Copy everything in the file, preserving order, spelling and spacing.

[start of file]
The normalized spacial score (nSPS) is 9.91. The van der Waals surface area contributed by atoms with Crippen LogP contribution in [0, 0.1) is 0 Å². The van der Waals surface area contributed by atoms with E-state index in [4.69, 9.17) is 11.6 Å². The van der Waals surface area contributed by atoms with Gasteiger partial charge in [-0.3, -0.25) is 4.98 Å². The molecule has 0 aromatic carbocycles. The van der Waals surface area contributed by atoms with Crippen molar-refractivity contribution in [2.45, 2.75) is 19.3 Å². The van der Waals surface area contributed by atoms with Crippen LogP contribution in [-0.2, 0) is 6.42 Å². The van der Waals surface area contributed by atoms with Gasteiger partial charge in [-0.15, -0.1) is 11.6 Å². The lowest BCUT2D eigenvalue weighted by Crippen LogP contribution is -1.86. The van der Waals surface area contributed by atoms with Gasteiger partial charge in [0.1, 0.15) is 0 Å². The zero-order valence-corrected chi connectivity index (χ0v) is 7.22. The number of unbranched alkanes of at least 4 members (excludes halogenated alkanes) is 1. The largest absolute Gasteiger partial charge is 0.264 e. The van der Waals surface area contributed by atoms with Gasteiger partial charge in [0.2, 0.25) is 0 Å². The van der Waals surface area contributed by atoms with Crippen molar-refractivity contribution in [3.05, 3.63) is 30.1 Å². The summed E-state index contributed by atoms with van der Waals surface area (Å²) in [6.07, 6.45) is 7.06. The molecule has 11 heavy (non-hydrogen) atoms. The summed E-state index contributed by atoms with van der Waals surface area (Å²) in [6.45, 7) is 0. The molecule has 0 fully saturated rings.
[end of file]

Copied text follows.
The normalized spacial score (nSPS) is 9.91. The van der Waals surface area contributed by atoms with Crippen LogP contribution in [0, 0.1) is 0 Å². The van der Waals surface area contributed by atoms with E-state index in [4.69, 9.17) is 11.6 Å². The van der Waals surface area contributed by atoms with Gasteiger partial charge in [-0.3, -0.25) is 4.98 Å². The molecule has 0 aromatic carbocycles. The van der Waals surface area contributed by atoms with Crippen molar-refractivity contribution in [2.45, 2.75) is 19.3 Å². The van der Waals surface area contributed by atoms with Crippen LogP contribution in [-0.2, 0) is 6.42 Å². The van der Waals surface area contributed by atoms with Gasteiger partial charge in [-0.15, -0.1) is 11.6 Å². The lowest BCUT2D eigenvalue weighted by Crippen LogP contribution is -1.86. The van der Waals surface area contributed by atoms with Gasteiger partial charge in [0.1, 0.15) is 0 Å². The zero-order valence-corrected chi connectivity index (χ0v) is 7.22. The number of unbranched alkanes of at least 4 members (excludes halogenated alkanes) is 1. The largest absolute Gasteiger partial charge is 0.264 e. The van der Waals surface area contributed by atoms with Gasteiger partial charge in [0.2, 0.25) is 0 Å². The van der Waals surface area contributed by atoms with Crippen molar-refractivity contribution in [3.05, 3.63) is 30.1 Å². The summed E-state index contributed by atoms with van der Waals surface area (Å²) in [6.07, 6.45) is 7.06. The molecule has 11 heavy (non-hydrogen) atoms. The summed E-state index contributed by atoms with van der Waals surface area (Å²) in [6.45, 7) is 0. The molecule has 0 fully saturated rings.